The damage inflicted on small business by security breaches can be costly, up to $50,000 or more for each incident. Many companies mistakenly assume their commercial insurance product will protect them in the wake of a breach. But that’s most likely not the case. In the scramble to respond, suddenly finding out that your business is further exposed due to a lack of proper insurance can be disheartening. That’s why small businesses must ensure they have the insurance and resources in place to respond. This coverage and support can no longer be pushed down the priority list.
Rising attacks against small business can overwhelm
According to the 2017 Internet Security Threat Report by Symantec, small businesses are now the most likely target of malware and phishing campaigns. Every day 400 businesses face incoming spear-phishing emails sent to financial staff or upper management in more and more sophisticated and targeted ways. FBI estimates indicate that more than $3 billion may have been lost to due to these types of scams in the past three years, with more than 22,000 victims worldwide. All employees are subject to making a mistake. It could be an attached invoice with malware imbedded, or an outside web link that appears to be shared by a trusted source.
With a successful ransomware attack, a business may lose access to its computers and data unless a fee is paid. A loss of just a day or two of business can be devastating to many companies. A spear phishing attack may expose highly sensitive personal information that requires notification to everyone impacted. Small retailers or restaurants conducting point-of-sale transactions involving credit card data can be particularly vulnerable to an attack. The only way to fight these attacks is with preparation, education and the insurance needed to adequately respond in the wake of a damaging leak.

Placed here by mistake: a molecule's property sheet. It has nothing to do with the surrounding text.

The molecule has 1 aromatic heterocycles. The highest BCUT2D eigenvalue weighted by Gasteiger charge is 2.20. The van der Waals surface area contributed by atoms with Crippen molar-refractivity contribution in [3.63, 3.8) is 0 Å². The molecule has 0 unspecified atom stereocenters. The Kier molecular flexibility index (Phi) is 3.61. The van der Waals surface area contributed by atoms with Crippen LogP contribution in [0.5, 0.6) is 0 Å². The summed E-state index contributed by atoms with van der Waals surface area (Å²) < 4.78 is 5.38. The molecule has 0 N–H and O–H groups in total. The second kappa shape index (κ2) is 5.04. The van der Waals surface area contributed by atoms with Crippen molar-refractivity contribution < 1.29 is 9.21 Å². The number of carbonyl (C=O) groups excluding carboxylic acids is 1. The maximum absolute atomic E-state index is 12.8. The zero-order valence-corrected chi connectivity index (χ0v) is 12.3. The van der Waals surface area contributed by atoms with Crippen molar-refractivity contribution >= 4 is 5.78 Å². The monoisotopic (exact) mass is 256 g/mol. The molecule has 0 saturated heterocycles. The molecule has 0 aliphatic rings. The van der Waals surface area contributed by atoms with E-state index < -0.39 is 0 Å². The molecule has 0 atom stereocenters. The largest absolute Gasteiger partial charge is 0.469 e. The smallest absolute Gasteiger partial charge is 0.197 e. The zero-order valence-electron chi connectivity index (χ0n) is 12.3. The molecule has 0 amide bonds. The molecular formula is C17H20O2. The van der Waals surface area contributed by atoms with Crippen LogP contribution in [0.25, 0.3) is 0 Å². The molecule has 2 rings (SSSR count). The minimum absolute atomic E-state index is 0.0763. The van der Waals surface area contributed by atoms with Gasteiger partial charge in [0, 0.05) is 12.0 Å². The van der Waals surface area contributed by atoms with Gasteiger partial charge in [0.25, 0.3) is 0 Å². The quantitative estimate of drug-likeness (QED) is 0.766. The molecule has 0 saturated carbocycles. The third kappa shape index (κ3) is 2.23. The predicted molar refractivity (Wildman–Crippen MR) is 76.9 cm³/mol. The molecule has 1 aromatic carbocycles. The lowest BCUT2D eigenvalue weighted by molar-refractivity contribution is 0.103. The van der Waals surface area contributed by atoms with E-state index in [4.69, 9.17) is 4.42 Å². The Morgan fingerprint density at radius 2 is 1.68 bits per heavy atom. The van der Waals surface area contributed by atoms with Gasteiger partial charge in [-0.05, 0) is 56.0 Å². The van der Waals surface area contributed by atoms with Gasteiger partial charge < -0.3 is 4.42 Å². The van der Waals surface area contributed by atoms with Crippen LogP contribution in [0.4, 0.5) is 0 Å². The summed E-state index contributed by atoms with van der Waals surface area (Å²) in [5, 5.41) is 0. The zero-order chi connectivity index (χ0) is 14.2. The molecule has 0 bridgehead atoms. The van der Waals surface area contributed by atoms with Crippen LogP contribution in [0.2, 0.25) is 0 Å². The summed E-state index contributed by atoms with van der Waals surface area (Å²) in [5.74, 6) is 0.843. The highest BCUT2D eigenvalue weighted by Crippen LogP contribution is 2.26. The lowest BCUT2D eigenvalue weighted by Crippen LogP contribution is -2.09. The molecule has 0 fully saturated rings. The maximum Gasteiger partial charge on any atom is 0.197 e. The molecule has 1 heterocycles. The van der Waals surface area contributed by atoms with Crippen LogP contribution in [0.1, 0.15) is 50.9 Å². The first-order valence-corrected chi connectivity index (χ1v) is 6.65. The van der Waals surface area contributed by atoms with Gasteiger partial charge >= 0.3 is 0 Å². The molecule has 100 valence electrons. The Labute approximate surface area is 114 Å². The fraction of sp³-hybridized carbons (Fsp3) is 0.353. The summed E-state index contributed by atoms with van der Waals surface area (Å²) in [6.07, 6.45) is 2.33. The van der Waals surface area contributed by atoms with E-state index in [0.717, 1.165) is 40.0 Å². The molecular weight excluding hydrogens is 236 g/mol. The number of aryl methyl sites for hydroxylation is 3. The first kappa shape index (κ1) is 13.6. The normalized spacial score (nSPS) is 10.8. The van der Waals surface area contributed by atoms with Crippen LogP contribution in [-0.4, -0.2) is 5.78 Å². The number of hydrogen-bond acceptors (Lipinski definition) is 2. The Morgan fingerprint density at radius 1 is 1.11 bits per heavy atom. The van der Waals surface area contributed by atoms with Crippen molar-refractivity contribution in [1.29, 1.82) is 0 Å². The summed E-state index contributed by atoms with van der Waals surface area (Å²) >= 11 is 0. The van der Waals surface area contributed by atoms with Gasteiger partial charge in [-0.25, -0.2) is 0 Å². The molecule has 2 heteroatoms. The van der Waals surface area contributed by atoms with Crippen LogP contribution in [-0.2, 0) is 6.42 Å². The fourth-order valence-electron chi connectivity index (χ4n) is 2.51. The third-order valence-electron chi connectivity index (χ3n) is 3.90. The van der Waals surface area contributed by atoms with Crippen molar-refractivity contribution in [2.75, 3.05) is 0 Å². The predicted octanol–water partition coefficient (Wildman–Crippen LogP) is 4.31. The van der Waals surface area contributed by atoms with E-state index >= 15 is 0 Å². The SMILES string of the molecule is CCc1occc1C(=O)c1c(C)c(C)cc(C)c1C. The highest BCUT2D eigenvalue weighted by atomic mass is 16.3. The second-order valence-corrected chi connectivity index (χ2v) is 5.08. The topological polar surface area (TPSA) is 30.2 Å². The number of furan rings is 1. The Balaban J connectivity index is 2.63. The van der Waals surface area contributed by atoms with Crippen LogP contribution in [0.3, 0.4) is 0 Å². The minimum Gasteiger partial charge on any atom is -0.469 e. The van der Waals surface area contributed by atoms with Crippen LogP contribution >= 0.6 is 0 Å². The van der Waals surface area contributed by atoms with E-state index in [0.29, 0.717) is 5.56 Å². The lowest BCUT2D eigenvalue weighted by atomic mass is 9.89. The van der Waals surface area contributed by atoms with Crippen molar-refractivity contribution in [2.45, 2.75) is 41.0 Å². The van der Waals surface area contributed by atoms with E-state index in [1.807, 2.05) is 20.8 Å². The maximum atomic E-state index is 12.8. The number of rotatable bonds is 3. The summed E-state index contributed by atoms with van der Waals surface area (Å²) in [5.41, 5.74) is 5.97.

When a breach happens, a small business must juggle multiple issues simultaneously. The series of regulatory and reputational responses required can overwhelm a small company that is simply not knowledgeable enough to respond adequately. It must identify the origin of the breach, restore systems and close the security loophole, respond as required by law to regulatory authorities, properly notify customers of the potential impact, and finally begin rebuilding its reputation. With so many steps required in the immediate aftermath, many small businesses don’t even know where to start.
New cyber insurance products aim to also prevent and respond
In response to demand for better protection, insurance companies are adding and improving cyber insurance products that not only provide financial security but technical and logistical support. Insurers are now partnering with outside experts to provide more comprehensive coverage options. For example, Arbella Insurance recently aligned with CyberScout, an expert in cyber prevention and incident remediation. As part of improved, more holistic coverage options, clients can receive tips for employee education and advice regarding cyber-attack prevention, as well as have a team of experts on stand-by in the event of a hack. The support includes writing and distributing notification letters to customers and government agencies in the wake of a breach, as well as performing a full forensic investigation to close any security loopholes. This is in addition to financial reimbursement for direct losses associated with the breach.
Small businesses have an obligation to their customers to protect their personal data and to be prepared in the event of an attack. Owners should ask their insurance agents about data breach coverage and holistic, preventative solutions. The annual cost may be far less than expected. With an increasing number of highly sophisticated attacks each year, it’s less a question of whether a small business is compromised but how prepared they are to fully respond and mitigate the damage.
Jeffrey Witt, Assistant Vice President, Commercial Lines Research and Development, Arbella Insurance Group